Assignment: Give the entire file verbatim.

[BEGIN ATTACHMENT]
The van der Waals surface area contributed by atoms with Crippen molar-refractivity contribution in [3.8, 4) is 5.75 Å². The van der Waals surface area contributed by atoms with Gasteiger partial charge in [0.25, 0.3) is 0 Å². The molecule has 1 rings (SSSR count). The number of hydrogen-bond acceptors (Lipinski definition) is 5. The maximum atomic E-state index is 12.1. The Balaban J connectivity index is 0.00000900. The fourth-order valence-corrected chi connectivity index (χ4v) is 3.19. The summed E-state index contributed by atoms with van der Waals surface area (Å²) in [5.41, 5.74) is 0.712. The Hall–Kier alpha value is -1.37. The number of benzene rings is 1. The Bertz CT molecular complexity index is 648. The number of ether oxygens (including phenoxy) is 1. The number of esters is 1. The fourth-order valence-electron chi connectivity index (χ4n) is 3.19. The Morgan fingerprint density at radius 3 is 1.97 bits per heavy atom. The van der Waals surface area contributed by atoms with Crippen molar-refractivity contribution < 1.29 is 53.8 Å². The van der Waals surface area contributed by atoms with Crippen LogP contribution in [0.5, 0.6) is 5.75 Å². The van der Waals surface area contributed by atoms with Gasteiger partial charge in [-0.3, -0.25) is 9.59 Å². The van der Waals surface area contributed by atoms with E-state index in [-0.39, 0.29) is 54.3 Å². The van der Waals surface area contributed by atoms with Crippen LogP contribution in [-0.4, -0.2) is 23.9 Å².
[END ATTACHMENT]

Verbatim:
The van der Waals surface area contributed by atoms with Crippen molar-refractivity contribution in [3.8, 4) is 5.75 Å². The van der Waals surface area contributed by atoms with Gasteiger partial charge in [0.25, 0.3) is 0 Å². The molecule has 1 rings (SSSR count). The number of hydrogen-bond acceptors (Lipinski definition) is 5. The maximum atomic E-state index is 12.1. The Balaban J connectivity index is 0.00000900. The fourth-order valence-corrected chi connectivity index (χ4v) is 3.19. The summed E-state index contributed by atoms with van der Waals surface area (Å²) in [5.41, 5.74) is 0.712. The Hall–Kier alpha value is -1.37. The number of benzene rings is 1. The Bertz CT molecular complexity index is 648. The number of ether oxygens (including phenoxy) is 1. The number of esters is 1. The fourth-order valence-electron chi connectivity index (χ4n) is 3.19. The Morgan fingerprint density at radius 3 is 1.97 bits per heavy atom. The van der Waals surface area contributed by atoms with Crippen molar-refractivity contribution < 1.29 is 53.8 Å². The van der Waals surface area contributed by atoms with Crippen LogP contribution in [0.5, 0.6) is 5.75 Å². The van der Waals surface area contributed by atoms with Gasteiger partial charge in [-0.3, -0.25) is 9.59 Å². The van der Waals surface area contributed by atoms with E-state index in [-0.39, 0.29) is 54.3 Å². The van der Waals surface area contributed by atoms with Crippen LogP contribution in [-0.4, -0.2) is 23.9 Å².